Last October, three police officers and two prosecutors from the Manhattan district attorney’s office stormed into the classy confines of the European Fine Art Fair at the Park Avenue Armory on the Upper East Side, charged into the booth of Rupert Wace Ancient Art, and seized what they said was a stolen item. As well-to-do collectors gawked, the officers packed up a Persian bas-relief stone artwork depicting a guard with a shield, valued at $1.2 million, and carted it out of the Armory.
The authorities had reason to believe the limestone bas-relief, made between 510 and 330 B.C., had been looted from the ancient site of Persepolis in 1936. Rupert Wace insisted that he had purchased the relief from an insurance company that acquired it legally from the Montreal Museum of Fine Arts. “This work of art has been well known to scholars and has a history that spans almost 70 years,” he said in a statement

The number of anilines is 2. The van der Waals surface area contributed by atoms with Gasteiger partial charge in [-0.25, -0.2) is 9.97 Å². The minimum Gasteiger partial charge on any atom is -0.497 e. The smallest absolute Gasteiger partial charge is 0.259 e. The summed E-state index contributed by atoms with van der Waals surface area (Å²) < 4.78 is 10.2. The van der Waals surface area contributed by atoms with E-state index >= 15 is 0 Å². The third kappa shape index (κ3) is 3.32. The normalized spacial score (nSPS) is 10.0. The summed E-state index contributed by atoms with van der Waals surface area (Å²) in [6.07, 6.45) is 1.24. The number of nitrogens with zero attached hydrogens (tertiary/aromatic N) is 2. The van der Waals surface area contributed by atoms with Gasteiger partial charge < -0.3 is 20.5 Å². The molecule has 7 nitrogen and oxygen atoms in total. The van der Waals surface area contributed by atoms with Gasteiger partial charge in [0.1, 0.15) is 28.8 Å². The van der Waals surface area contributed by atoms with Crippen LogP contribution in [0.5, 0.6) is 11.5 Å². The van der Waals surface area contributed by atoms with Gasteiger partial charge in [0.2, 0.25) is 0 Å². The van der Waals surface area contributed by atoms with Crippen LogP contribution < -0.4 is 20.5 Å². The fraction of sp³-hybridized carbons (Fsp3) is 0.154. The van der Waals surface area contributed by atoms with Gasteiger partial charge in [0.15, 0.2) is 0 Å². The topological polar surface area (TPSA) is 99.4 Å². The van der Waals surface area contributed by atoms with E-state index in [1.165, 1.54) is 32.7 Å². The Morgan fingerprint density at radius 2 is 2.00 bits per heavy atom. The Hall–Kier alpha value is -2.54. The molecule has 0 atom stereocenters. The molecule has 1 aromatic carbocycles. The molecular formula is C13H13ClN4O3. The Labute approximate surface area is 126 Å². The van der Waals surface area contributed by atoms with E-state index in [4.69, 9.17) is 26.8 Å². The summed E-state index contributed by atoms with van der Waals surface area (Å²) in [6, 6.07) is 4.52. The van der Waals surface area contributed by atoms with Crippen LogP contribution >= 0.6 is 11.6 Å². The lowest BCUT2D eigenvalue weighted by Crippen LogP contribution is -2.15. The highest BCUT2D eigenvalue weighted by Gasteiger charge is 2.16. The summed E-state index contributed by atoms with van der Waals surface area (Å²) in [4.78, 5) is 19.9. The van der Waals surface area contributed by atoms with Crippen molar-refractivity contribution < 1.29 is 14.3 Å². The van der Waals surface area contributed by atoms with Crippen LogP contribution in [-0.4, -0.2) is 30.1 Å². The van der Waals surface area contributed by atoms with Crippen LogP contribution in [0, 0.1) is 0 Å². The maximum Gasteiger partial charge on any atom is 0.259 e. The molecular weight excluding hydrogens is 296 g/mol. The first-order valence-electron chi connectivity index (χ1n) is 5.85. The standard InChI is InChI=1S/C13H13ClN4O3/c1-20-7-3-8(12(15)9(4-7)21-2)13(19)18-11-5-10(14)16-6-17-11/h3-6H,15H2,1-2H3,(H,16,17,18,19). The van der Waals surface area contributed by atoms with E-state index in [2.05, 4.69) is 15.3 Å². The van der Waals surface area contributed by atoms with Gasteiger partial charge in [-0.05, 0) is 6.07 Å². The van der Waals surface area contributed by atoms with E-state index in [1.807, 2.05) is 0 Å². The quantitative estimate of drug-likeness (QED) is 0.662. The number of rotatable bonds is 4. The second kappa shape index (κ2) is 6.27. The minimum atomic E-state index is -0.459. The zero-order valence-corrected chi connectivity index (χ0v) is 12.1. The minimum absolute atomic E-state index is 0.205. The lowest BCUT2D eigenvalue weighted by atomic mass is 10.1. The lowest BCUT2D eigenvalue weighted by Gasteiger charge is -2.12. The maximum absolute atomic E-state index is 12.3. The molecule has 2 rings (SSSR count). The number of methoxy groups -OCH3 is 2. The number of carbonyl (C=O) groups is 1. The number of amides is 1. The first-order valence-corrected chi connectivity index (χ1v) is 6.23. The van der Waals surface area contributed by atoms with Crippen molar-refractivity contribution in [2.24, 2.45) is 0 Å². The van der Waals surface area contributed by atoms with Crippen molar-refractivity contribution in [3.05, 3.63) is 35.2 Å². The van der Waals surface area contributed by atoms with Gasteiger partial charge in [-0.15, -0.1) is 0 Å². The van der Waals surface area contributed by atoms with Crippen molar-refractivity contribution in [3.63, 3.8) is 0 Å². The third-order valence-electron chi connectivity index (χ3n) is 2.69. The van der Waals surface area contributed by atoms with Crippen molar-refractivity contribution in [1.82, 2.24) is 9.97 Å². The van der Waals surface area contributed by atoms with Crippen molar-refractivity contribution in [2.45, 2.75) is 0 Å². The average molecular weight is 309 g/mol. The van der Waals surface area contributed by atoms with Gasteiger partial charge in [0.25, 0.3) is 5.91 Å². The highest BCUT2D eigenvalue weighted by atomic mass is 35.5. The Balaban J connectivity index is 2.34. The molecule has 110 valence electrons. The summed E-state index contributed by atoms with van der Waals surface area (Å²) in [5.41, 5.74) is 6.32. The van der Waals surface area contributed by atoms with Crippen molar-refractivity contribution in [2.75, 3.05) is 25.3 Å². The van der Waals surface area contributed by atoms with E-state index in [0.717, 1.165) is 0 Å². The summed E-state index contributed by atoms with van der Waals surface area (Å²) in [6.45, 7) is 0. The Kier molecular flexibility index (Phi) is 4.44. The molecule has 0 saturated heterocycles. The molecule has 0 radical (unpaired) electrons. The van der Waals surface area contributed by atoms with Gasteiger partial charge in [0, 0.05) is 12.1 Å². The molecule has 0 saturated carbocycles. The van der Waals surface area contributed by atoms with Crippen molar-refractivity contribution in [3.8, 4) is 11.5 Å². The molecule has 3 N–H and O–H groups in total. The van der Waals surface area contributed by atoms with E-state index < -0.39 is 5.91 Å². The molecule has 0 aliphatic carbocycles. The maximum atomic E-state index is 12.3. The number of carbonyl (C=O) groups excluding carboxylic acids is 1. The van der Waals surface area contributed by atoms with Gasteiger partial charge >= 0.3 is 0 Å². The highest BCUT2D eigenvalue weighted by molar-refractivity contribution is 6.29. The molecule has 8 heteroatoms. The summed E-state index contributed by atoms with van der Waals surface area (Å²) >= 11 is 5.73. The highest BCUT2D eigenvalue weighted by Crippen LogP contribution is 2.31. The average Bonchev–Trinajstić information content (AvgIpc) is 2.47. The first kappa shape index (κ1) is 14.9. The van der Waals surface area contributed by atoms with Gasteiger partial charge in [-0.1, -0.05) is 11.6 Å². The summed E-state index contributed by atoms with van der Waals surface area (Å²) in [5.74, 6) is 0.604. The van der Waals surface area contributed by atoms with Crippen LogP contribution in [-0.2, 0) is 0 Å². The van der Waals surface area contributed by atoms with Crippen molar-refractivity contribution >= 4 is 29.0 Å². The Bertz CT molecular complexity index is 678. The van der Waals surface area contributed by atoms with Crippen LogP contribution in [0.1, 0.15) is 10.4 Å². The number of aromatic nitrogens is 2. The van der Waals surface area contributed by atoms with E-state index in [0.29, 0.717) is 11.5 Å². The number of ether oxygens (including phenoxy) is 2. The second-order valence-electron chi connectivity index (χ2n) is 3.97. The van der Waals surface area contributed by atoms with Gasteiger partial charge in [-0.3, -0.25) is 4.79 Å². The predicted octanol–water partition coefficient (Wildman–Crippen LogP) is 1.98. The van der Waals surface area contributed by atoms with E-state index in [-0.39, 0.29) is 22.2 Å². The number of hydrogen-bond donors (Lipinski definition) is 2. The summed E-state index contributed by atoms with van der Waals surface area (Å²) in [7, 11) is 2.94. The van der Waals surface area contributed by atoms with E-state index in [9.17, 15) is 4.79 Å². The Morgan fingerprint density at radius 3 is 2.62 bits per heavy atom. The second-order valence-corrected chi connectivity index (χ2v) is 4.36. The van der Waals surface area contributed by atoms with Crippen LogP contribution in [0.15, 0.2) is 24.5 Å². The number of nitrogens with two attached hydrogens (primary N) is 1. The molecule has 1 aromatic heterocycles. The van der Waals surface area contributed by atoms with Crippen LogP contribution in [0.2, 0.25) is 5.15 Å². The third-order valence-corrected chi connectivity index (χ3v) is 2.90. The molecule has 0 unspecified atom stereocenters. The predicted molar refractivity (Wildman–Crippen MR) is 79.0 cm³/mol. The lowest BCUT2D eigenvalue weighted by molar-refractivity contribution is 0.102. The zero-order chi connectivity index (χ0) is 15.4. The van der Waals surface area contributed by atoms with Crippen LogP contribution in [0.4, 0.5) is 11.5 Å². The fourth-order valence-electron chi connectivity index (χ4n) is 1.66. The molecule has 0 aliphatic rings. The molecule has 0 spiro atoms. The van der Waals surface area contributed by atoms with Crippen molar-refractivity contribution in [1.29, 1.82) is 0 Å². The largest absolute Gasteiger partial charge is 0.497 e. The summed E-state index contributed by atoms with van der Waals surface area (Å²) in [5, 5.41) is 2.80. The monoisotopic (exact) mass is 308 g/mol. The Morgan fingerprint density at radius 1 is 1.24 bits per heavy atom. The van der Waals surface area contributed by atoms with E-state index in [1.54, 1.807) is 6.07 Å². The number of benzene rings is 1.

to the New York Times
. “We are simply flabbergasted at what has occurred.”
But on Monday, a New York Supreme Court judge ordered
that the eight-inch-by-eight-inch work be returned to Iran, presenting evidence that the bas-relief was indeed stolen from Tehran in 1936. Wace and his partner, Sam Fogg, agreed to give up the work after being presented with the backstory, but insisted they had acquired it legally; the insurance company came into possession of the work after it was stolen from the Montreal museum and then returned, allowing the institution to opt to keep the insurance money rather than take back the work. The decision was informed by the research of a new squad devoted to uncovering looted antiquities, and was aided by forensics experts and lawyers who specialize in the field.